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Corn+Soybean Digest

How to Interpret Yield Trial Results

Selecting the appropriate mix of corn hybrids or soybean varieties is essential for maximizing yield potential. It follows, then, that having a sound strategy for evaluating potential choices and making timely decisions can improve profitability.

Yield trial data are available from many sources. Most are useful in comparing relative performance for the current growing season, but few of those resources can be helpful in making variety selection decisions for your operation. Knowing the differences can impact your bottom line.

Show plots, demonstrations and even single-location replicated yield trials have almost no value for estimating variety performance for the next season. Multi-location and multi-year data are always more predictive sources of information when making variety selections. Look for trials that use randomization, replication and multiple locations within a region.

All data should include some measure of experimental variability, such as a least significant difference or a coefficient of variation. Transparency in testing methodology and analysis procedures helps ensure impartial data. If some of this information is unavailable, ask why. Any tests that meet these criteria will be advantageous in variety selection.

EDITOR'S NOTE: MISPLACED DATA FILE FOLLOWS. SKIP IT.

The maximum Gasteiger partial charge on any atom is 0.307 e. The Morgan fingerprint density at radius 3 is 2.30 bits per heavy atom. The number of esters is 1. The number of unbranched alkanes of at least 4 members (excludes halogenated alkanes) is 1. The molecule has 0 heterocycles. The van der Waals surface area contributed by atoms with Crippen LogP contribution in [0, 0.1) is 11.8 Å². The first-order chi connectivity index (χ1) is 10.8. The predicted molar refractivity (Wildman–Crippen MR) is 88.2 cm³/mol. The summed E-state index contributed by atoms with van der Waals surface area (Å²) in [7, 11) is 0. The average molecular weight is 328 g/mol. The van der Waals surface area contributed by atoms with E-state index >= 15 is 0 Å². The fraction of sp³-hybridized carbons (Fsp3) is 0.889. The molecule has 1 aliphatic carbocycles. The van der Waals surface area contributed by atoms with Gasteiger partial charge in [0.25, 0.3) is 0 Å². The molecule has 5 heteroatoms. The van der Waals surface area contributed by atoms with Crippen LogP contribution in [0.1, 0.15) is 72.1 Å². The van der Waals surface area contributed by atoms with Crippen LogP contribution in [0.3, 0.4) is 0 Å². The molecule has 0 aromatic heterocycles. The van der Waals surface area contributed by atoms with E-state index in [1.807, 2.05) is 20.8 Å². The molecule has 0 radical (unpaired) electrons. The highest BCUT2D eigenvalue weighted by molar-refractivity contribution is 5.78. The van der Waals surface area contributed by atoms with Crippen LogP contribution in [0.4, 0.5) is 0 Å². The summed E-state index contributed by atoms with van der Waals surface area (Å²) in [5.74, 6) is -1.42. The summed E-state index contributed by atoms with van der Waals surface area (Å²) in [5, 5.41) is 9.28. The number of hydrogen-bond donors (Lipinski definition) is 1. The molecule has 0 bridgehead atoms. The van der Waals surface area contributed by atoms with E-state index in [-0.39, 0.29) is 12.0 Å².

More entries in a test mean more potential winners for your farm. In 2007, the Iowa Crop Performance Tests evaluated over 700 corn hybrids and soybean varieties in more than 30,000 yield trial plots all around Iowa.

Growers should begin with a clear understanding of the qualities preferred or needed in the crop. Soybeans may need resistance to SCN, SDS, brown stem rot, Phytophthora, white mold, etc. Some growers may prefer an insect or herbicide trait in their corn hybrids. Insecticidal seed treatments are available for either crop, but are they beneficial on your farm?

After this, focus on varieties that match your desired maturity range(s). Using these criteria can quickly pare down an extensive list of candidates. Then yield and gross value comparisons can be done to make final selections.

For more information, see

Jim Rouse is program manager of the Iowa Crop Improvement Association's corn and soybean tests at Iowa State University.

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